KEY TAKEAWAY: If you are a lawyer who devises a negotiation strategy or a contract for a client, a parent who plans the family vacation, a CEO who needs to re-invent her company, a musician creating a score for a film...you are, essentially, hoping to created situations that are preferable to the ones currently existing, so take comfort in the fact that you are designer already.
Herbert A. Simon is one of my favorite thinkers of the 20th century, and wrote one of my favorite books of all time, "The Sciences of the Artificial", which focuses primarily in artificial intelligence. How's this relevant to design? Well, when I first started flirting with world of design (about 5 years ago), I went back to the 1950s and 1960s, to identify who were the "design thinkers" of that time. Primary because I figured they must've been really good, as that was a time when there was so much technological progress - urbanization and space exploration, to name a two important ones. The book has an entire chapter dedicated to design alone ("The Science of Design: Creating the Artificial") and the quote below, which completely transformed me, with-in and with-out, possibly marked a turning point of my life: after reading it, I just "knew" that design, as Herbert and other classic design thinkers though of it, would be central to anything I did in my life forever thereafter. It was around this time that my vision for ReSet started to take shape.
By the way, don't be thrown off by the word "artificial". As you read the book, it becomes evident that Herbert refers to design as the science of the "artificial" because, in his view design, unlike natural sciences, for example, is concerned with the creation of that which doesn't yet exist, and therefore, "artificial" (e.g., artificial intelligence). He places design at the heart of what he sees as the the interface of inner (natural, existing) and outer (artificial, or not-yet existing) worlds (or, in the case of machines, "inner" is the machine's hardware and "outer" is the output that the machine creates).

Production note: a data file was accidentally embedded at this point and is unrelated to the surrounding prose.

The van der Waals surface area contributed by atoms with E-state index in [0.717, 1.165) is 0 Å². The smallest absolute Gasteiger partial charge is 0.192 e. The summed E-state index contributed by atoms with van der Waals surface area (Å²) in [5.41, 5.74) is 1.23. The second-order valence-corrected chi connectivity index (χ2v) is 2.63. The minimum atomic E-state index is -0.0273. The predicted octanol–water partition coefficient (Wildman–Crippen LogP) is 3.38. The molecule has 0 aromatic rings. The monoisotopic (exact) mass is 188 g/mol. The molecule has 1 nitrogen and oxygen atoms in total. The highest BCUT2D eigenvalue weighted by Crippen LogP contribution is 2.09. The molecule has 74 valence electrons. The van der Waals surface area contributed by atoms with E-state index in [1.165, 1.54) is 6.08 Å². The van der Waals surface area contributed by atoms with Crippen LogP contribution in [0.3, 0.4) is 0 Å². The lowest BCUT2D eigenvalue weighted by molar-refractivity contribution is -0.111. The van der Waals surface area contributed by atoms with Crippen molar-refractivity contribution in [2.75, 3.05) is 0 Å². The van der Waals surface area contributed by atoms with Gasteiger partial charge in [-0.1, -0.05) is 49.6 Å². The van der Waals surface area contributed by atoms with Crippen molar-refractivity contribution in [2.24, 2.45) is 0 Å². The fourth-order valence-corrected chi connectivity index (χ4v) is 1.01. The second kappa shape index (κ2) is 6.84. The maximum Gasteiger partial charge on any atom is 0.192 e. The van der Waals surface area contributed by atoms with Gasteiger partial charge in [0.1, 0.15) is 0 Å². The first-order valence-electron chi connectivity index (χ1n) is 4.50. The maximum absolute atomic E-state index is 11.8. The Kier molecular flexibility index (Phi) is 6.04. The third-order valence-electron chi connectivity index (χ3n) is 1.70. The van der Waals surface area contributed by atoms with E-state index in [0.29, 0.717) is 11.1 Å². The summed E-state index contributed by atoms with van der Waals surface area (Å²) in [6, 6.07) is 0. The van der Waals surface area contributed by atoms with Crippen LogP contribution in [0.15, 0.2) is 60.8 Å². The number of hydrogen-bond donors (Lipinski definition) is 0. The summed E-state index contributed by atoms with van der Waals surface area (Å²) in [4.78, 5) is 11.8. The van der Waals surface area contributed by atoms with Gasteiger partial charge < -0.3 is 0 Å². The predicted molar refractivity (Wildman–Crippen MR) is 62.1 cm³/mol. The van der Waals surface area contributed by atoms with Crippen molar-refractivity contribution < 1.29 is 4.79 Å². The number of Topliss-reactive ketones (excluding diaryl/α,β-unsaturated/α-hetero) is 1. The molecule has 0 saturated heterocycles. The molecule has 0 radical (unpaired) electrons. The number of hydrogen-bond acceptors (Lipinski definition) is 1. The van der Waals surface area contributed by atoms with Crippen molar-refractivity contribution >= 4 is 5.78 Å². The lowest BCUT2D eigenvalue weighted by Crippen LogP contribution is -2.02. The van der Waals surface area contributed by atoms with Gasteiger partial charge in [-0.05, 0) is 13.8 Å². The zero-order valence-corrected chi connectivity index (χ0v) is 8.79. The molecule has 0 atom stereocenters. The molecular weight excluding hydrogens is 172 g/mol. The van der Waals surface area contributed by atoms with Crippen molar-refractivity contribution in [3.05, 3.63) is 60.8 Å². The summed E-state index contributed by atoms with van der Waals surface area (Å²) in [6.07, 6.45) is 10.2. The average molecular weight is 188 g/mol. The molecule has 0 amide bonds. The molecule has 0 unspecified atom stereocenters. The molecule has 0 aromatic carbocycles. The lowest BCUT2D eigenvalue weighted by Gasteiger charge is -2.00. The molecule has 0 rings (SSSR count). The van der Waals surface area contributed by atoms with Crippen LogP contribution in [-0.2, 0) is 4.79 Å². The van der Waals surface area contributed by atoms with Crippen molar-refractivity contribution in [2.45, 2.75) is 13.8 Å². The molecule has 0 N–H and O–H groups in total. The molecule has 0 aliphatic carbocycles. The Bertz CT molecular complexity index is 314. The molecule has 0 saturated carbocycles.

Ultimately, the process of design is, in his view, what makes the harmony between these two "worlds" possible.
The book is packed with gems, but I leave you with one of my favorite excerpts from the chapter on design below...
"Everyone designs who devises courses of action aimed at changing existing situations into preferred ones. The intellectual activity that produces material artifacts is no different fundamentally from the one that prescribes remedies for a sick patient or the one that devises a new sales plan for a company or a social welfare policy for a state. Design, so construed, is the core of all professional training; it is the principal mark that distinguishes the professions from the sciences. Schools of engineering, as well as schools of architecture, business, education, law, and medicine, are all centrally concerned with the process of design...The natural sciences are concerned with how things are...Design, on the other hand, is concerned with how things ought to be, with devising artifacts to attain goals."
About the Author
Hi. I am Laura Simão. I am the creator ReSet Studio, and the author of this blog. I am a developer or businesses and of people. I built my career in business development, design thinking and finance/investing. I also teach design thinking and business design at Parsons School of Design, in NYC. In my work I seek to empower people to redesign their thinking and ask better questions, to lead better lives and build better businesses. Ultimately, I want to give them superpowers. I am guided by the belief that the quality of our life, and of our world is not determined by the answers we give but by the questions we ask.
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